Draymond Green and Steve Kerr tell official Tony Brothers that it was all a terrible misunderstanding. Credit: Associated Press

Draymond Green and Steve Kerr tell official Tony Brothers that it was all a terrible misunderstanding.
Credit: Associated Press

It’s a little after noon in Oklahoma City, and like everyone else with an interest in NBA basketball, I’m waiting to hear if Draymond Green will be suspended for kicking the Thunder’s Steven Adams in the groin during the Warriors’ embarrassing 133-105 loss in Game 3 here.

Intent is not written into the NBA’s rules on flagrant fouls, but of course that’s the issue we’re all trying to get at. Did Green intentionally boot Adams in the nuts, or was it an inadvertent action in the heat of battle?

Green insisted last night it was an unfortunate accident, and he repeated the claim this morning before the Warriors’ light practice at Chesapeake Energy Arena. After the game, Oklahoma City guard Russell Westbrook said it must have been on purpose. Thunder coach Billy Donovan and Adams himself didn’t concur in so many words, but they hinted at it.

We’ll probably never know. I can certainly picture a scenario in which Green, emotional as always and ticked off at Adams’ physical play, swung his right leg not with a malicious plan but with casual disregard for the Kiwi’s reproductive organs. At one split-second, perhaps Green even realized what was about to happen – and didn’t particularly care, at least not enough to change course.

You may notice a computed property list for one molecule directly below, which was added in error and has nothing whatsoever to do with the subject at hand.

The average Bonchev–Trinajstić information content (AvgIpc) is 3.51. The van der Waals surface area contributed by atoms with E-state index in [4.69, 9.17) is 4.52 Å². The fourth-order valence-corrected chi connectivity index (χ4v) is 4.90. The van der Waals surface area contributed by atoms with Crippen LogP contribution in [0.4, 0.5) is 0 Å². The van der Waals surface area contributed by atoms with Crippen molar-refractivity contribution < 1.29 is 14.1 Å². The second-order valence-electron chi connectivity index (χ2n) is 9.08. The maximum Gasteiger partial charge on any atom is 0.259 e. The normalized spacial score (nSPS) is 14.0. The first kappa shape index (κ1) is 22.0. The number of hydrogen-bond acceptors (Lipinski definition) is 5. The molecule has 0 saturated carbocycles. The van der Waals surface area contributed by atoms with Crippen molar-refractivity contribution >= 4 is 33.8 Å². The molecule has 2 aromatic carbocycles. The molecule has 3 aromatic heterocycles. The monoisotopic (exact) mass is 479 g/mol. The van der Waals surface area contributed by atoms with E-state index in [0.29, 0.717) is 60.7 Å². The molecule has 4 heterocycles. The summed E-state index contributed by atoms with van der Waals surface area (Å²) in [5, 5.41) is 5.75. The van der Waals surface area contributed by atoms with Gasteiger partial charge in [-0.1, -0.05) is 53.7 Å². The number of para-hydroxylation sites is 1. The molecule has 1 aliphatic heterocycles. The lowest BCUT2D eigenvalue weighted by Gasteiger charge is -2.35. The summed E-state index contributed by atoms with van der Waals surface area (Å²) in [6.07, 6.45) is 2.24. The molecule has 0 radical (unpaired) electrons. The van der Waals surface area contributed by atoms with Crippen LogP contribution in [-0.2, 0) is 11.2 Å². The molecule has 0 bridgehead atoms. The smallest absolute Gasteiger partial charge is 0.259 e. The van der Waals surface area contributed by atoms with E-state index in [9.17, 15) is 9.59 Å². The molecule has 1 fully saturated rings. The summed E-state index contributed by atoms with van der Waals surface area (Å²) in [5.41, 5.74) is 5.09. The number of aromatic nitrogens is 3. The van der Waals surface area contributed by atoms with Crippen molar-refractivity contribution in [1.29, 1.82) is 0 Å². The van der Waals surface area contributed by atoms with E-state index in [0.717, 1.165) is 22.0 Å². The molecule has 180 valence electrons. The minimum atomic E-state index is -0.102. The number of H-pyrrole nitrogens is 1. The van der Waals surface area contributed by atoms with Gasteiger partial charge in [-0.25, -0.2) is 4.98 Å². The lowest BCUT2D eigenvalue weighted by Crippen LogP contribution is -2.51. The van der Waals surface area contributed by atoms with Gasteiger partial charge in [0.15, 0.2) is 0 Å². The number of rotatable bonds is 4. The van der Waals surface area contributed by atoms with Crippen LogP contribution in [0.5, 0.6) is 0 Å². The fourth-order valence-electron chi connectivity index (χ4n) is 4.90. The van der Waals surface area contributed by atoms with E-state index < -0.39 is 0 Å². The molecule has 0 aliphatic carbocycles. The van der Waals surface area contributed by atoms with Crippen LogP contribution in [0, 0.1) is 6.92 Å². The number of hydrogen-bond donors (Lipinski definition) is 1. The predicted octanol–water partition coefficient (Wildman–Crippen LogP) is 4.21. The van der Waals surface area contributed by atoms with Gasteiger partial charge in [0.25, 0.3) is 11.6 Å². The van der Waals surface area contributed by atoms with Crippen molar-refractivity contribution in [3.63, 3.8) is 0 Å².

Pure speculation, yes.

But Green is telling the truth about one thing. The NBA has become a league of flailing arms and legs. It isn’t enough to absorb contact and look at the referee while waiting for a whistle. You’ve got to pitch that foul like Vin Diesel auditioning for his next action role.

Steve Kerr acknowledged as much this morning.

“You watch this league, people flail all the time trying to draw fouls, in my opinion,” the coach said. “And I’ve seen Draymond do this a lot. He goes up, he gets bumped. It was a minor foul, Adams kind of hit him here (across the arm). He tried to sell it, he kicked his leg up. To me it’s no different from Westbrook kicking his legs out on the threes when he feels like there’s contact. Guys do it to try to sell the contact. Obviously, the issue is he got him in the wrong place.”

We’ve seen James Harden do it a million times. LeBron James, too. Again, not trying to absolve Green of responsibility. But it’s true that the arms and legs of NBA players tend to get yanked by marionette strings when they are fouled.

“Russell Westbrook kicked me at the end of the half,” Green said today. “He just didn’t happen to catch me where I happened to (have) caught Steven Adams at.”

Green also said this: “I did it later in the game, got fouled and my right leg went up. I always do it. Russell said I did it on purpose but he’s a part of the superstar group that started all this acting in the NBA. I didn’t. So I sold the call. He caught me that way, I sold the call.”

Blaming Westbrook for Adams’ sore man-parts might be a stretch. But indicting the NBA’s scoring stars for our current culture of out-of-control, spasmodic flapping is, like Draymond Green’s foot, right on target.